Back to my husband. Yeah, since he works in the industry, he’s been telling me for years that I need to make my book into a game. I keep saying, ‘you’re the gamer, make it happen’. We’ll see, but that would be so cool to have a book and game.

    Oooh, I so want to check out Dragon Age now.

  4. heather

    check out misfits – (it’s probably on hulu). These are a group of kids in community service that get a random bunch of powers. One of them does exactly what you said – he goes back in time, repeatedly, to try to fix a mistake…

  5. @taureanw- I’ve seen a lot of reviews where people didn’t care for DA2 so much. But I’ll probably have to check it out for myself anyway. Thanks!

    @LL-In a game like this, the story/game changes based on choices you make, whether those choices are actions you take or choose not to take, or sometimes just things you choose to say (there are a lot of conversation and you’re given a choice of dialogue options). In a lot of games there’s only one right answer that will advance you in the game. In this game there are some choices that just make things happen differently. When I chose not to enter the tavern in the first town I came to, I didn’t meet a certain character who was not only helpful but became a dear friend to my character when I played it the second time through. I missed out on that entire interaction based on one decision. The first time through I didn’t check some rooms during one mission, so I failed to meet/rescue people who would have helped me a great deal politically. I still would have gotten to the final battle and could have won it, but it wouldn’t have been as awesome.

    @Tameri- A while back I wrote a post doing a little comparison between Zelda Twilight Princess and Dragon Age Origins. The basic difference, for me, is that I’m more invested because DA is game about choices. Zelda is more like find the right path, make the right moves to kill this stuff to advance, but it seems like there’s really only one way. I like the idea that there’s a story being told and that my decisions have a role in shaping it. I think that was more engrossing for me. Plus, there was romance! Yeah, let’s face it, I was all about the romance. Forget all that other stuff. I’ve heard really good things about Skyward Sword and I’m interested, but I never did go back and finish Twilight Princess, so I don’t know…

    @Heather- cool! thanks!

  6. Squeeee! Oh me, oh my, I love talking Dragon Age with people who appreciate the game. Spoiler warning, for anyone who reads my comment, however.

    I played it through once without looking at any spoilers, and decided pretty quickly that I’d rather have Anora remain queen. My city elf Warden and Alistair rode off into the sunset together (because we took Morrigan up on her offer), because I decided that Alistair would be a lot happier cutting up darkspawn and eating lots of cheese and cracking silly jokes. I’ve played it through 3 or 4 times since then, and in my last round, I decided to do everything possible to piss Alistair off (this was really darn hard, because he hands you that rose, and his eyes are all puppy-like and precious, and I breaking his heart was like kicking that puppy).

    I was on the fence about DA2 (bought it the day it came out; beat it after 3 days of non-stop gaming), but it must be a combination of fantastic fan fiction, and my own immersion into the game that has sold me on it. As far as battle mechanics go, I prefer it to DA:O — the animation is less clunky, and mages are so much more badass, especially with melee attacks. But DA2 also has its own cast of interesting companions (although they are have way more flaws and hang-ups than the original DA:O crew).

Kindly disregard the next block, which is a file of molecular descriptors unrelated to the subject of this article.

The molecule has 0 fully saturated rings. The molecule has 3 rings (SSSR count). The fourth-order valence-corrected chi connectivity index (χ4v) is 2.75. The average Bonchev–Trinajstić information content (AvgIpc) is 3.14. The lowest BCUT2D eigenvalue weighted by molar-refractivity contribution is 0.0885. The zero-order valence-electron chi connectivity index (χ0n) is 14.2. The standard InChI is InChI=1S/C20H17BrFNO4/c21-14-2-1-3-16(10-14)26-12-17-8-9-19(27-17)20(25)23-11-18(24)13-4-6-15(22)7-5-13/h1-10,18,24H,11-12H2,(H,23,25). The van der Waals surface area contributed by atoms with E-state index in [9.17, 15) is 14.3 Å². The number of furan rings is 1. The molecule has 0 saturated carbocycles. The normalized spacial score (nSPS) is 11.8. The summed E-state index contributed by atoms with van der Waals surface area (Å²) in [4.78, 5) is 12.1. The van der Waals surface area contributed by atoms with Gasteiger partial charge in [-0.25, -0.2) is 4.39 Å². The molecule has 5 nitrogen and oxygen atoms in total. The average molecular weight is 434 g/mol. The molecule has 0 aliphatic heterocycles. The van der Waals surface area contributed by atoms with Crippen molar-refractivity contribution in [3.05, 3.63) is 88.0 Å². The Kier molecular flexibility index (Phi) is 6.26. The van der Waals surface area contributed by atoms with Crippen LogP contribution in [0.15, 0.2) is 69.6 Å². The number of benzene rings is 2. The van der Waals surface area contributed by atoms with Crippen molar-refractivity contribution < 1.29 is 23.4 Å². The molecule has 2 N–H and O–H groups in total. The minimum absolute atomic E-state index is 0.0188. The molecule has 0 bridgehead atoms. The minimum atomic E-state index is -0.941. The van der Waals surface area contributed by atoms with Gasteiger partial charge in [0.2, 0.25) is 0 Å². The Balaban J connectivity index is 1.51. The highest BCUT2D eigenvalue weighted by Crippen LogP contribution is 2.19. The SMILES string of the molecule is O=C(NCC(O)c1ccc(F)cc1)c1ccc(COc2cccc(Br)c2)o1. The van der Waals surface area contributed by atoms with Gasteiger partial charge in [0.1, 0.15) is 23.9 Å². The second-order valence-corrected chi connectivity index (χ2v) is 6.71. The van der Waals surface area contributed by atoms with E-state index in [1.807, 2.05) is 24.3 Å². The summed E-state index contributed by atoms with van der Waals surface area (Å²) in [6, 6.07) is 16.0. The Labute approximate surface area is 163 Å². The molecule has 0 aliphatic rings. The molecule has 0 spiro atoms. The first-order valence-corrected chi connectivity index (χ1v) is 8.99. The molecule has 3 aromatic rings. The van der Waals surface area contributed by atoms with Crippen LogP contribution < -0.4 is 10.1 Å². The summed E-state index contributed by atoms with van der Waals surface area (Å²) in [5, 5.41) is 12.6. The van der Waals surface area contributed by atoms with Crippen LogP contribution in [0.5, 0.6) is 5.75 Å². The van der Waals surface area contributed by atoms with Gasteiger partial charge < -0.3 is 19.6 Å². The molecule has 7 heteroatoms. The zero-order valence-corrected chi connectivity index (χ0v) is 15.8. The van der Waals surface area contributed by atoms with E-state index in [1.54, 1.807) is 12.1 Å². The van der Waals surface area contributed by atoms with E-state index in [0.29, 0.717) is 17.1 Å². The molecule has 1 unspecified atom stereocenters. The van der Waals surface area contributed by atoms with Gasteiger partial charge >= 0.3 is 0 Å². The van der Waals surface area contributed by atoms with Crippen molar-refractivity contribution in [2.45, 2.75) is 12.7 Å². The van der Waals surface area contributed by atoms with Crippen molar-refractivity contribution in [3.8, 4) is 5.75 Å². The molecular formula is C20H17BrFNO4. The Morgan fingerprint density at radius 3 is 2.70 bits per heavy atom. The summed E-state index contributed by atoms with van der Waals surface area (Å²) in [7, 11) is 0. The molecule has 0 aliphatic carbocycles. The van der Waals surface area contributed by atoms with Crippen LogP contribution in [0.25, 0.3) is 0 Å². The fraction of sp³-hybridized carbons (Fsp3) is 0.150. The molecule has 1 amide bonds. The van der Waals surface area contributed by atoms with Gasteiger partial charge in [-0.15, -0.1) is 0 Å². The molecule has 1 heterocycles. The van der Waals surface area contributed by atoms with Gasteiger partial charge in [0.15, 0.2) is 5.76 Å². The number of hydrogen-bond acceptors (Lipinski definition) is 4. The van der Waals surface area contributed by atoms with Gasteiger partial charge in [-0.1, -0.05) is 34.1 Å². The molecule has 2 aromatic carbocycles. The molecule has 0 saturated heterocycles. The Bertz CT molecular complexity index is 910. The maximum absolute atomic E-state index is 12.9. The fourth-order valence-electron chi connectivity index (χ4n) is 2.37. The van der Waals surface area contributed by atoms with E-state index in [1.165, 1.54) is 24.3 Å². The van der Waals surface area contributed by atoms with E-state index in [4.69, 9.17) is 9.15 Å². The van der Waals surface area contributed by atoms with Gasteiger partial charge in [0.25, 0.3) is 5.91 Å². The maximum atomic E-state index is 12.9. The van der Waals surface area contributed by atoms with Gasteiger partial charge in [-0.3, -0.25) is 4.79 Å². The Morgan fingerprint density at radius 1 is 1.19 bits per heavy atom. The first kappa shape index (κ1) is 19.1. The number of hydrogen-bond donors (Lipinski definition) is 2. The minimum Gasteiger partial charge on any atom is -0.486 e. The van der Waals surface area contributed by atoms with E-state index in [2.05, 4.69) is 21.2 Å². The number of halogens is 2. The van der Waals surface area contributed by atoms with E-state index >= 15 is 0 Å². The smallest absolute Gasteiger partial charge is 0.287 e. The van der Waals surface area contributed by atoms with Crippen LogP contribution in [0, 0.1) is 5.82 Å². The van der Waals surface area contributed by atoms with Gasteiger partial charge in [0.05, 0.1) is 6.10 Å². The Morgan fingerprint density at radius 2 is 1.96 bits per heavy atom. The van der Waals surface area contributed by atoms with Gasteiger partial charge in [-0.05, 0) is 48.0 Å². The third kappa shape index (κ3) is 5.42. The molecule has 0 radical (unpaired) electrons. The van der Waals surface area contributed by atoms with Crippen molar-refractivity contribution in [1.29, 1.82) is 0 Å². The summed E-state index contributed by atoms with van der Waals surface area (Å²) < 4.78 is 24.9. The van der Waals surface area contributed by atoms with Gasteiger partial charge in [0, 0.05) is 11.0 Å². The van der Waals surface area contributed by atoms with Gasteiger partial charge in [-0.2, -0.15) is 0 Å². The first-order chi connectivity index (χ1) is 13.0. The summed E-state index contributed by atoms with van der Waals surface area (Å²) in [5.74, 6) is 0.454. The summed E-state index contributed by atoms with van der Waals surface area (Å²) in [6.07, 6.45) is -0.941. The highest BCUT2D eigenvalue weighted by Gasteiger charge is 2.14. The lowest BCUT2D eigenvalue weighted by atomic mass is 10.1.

As a final note, I love the idea of a heroine with the power to manipulate time. And have you played Braid? It’s a throw-back to the 2D, scrolling games like Super Mario and Donkey Kong, a puzzle game that involves time-manipulation and whatnot. I haven’t played it (puzzle games make me want to throw things at the tv), but I think the premise is really cool.

    • You. Are. Killing. Me.

      Now I totally want to play this game! Which should I start with? What platform do you think is best ~ warning, I can’t play games on the PC. I get serious motion sickness.

      We have all the systems, so whichever you think is more fun, I’m all for that one.

      If my husband asks, I’m playing this for research. Got that? Research! That’s my story and you have to help me stick to it.

  7. @Lena- Now you’re making me want to play it again. I made Alistair king mainly because I read that he could be king and we could stay together. But if Anora wants to rule and we can go off and do our thing…you’re right. He’d rather camp out and eat cheese. Plus, I know where to get Olaf’s cheese knife, so….

    I definitely want to play DA2 at some point and you make it sound a lot better than some of the reviews I’ve seen. I still have DLC to check out from Origins, though. And I’m really trying to spend a little time in the real world before I get sucked in again.

    I haven’t heard of Braid. Sounds interesting. In the time-manipulation department, I was sort of interested in Radiant Historia for DS. But Amazon had it on sale for $20 last week and I thought that was going to be on for while. Apparently not. So now I’m all turned off.

    @Tameri- I don’t have any opinions about systems. I played on my laptop and really liked it. A bunch of the recommended games in this category seem to be for XBox, so that might be a good choice?

  8. asraidevin

    We have DA2 on PS3 and it’s so awesome. I haven’t played origins yet, we say 2 first so we grabbed that. I guess there are several characters from origins in the game. I love the dialogue, has us laughing our asses off. Plus the whole romance options. My character flirts with everyone. I did get in a romance with someone which shut down romacne options with anyone else.

    Fun times. Can’t wait to get origins.